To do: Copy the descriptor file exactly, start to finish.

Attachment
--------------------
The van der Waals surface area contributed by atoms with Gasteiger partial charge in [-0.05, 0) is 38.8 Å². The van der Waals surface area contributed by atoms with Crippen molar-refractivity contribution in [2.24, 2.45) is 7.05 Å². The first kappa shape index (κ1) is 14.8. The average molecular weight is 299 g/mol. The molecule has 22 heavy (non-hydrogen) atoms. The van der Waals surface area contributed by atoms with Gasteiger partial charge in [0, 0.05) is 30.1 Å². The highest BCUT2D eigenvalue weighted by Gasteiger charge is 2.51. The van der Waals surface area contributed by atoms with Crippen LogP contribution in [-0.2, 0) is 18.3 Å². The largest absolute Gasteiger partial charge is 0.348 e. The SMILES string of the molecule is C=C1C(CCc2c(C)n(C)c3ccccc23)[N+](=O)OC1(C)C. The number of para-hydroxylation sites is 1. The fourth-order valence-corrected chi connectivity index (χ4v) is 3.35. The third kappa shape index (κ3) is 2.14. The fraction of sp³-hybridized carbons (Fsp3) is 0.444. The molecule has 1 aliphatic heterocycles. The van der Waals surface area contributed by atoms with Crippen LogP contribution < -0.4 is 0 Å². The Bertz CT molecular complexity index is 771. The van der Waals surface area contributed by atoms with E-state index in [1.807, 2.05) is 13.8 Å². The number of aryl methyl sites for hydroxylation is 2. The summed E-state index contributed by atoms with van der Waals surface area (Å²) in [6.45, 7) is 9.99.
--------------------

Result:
The van der Waals surface area contributed by atoms with Gasteiger partial charge in [-0.05, 0) is 38.8 Å². The van der Waals surface area contributed by atoms with Crippen molar-refractivity contribution in [2.24, 2.45) is 7.05 Å². The first kappa shape index (κ1) is 14.8. The average molecular weight is 299 g/mol. The molecule has 22 heavy (non-hydrogen) atoms. The van der Waals surface area contributed by atoms with Gasteiger partial charge in [0, 0.05) is 30.1 Å². The highest BCUT2D eigenvalue weighted by Gasteiger charge is 2.51. The van der Waals surface area contributed by atoms with Crippen LogP contribution in [-0.2, 0) is 18.3 Å². The largest absolute Gasteiger partial charge is 0.348 e. The SMILES string of the molecule is C=C1C(CCc2c(C)n(C)c3ccccc23)[N+](=O)OC1(C)C. The number of para-hydroxylation sites is 1. The fourth-order valence-corrected chi connectivity index (χ4v) is 3.35. The third kappa shape index (κ3) is 2.14. The fraction of sp³-hybridized carbons (Fsp3) is 0.444. The molecule has 1 aliphatic heterocycles. The van der Waals surface area contributed by atoms with Crippen LogP contribution < -0.4 is 0 Å². The Bertz CT molecular complexity index is 771. The van der Waals surface area contributed by atoms with E-state index in [1.807, 2.05) is 13.8 Å². The number of aryl methyl sites for hydroxylation is 2. The summed E-state index contributed by atoms with van der Waals surface area (Å²) in [6.45, 7) is 9.99.